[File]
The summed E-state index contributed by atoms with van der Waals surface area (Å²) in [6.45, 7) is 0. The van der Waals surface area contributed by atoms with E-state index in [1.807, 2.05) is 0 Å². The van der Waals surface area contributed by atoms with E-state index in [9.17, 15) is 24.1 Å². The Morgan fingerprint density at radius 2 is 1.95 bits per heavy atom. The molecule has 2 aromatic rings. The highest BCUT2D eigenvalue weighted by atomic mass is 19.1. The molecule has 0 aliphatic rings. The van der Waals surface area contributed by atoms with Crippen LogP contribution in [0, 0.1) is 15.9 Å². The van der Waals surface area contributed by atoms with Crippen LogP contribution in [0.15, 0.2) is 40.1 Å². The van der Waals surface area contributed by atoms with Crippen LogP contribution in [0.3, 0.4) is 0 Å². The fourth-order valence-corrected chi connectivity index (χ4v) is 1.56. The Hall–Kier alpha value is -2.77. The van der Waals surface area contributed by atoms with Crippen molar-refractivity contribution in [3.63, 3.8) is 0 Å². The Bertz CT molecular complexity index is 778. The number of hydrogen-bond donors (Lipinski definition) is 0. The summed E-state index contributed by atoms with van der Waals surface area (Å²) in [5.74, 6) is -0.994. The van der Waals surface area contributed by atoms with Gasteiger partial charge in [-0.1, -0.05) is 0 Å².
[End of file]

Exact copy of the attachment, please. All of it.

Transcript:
The summed E-state index contributed by atoms with van der Waals surface area (Å²) in [6.45, 7) is 0. The van der Waals surface area contributed by atoms with E-state index in [1.807, 2.05) is 0 Å². The van der Waals surface area contributed by atoms with E-state index in [9.17, 15) is 24.1 Å². The Morgan fingerprint density at radius 2 is 1.95 bits per heavy atom. The molecule has 2 aromatic rings. The highest BCUT2D eigenvalue weighted by atomic mass is 19.1. The molecule has 0 aliphatic rings. The van der Waals surface area contributed by atoms with Crippen LogP contribution in [0, 0.1) is 15.9 Å². The van der Waals surface area contributed by atoms with Crippen LogP contribution in [0.15, 0.2) is 40.1 Å². The van der Waals surface area contributed by atoms with Crippen LogP contribution in [0.3, 0.4) is 0 Å². The fourth-order valence-corrected chi connectivity index (χ4v) is 1.56. The Hall–Kier alpha value is -2.77. The van der Waals surface area contributed by atoms with Crippen molar-refractivity contribution in [3.63, 3.8) is 0 Å². The Bertz CT molecular complexity index is 778. The number of hydrogen-bond donors (Lipinski definition) is 0. The summed E-state index contributed by atoms with van der Waals surface area (Å²) in [5.74, 6) is -0.994. The van der Waals surface area contributed by atoms with Gasteiger partial charge in [-0.1, -0.05) is 0 Å².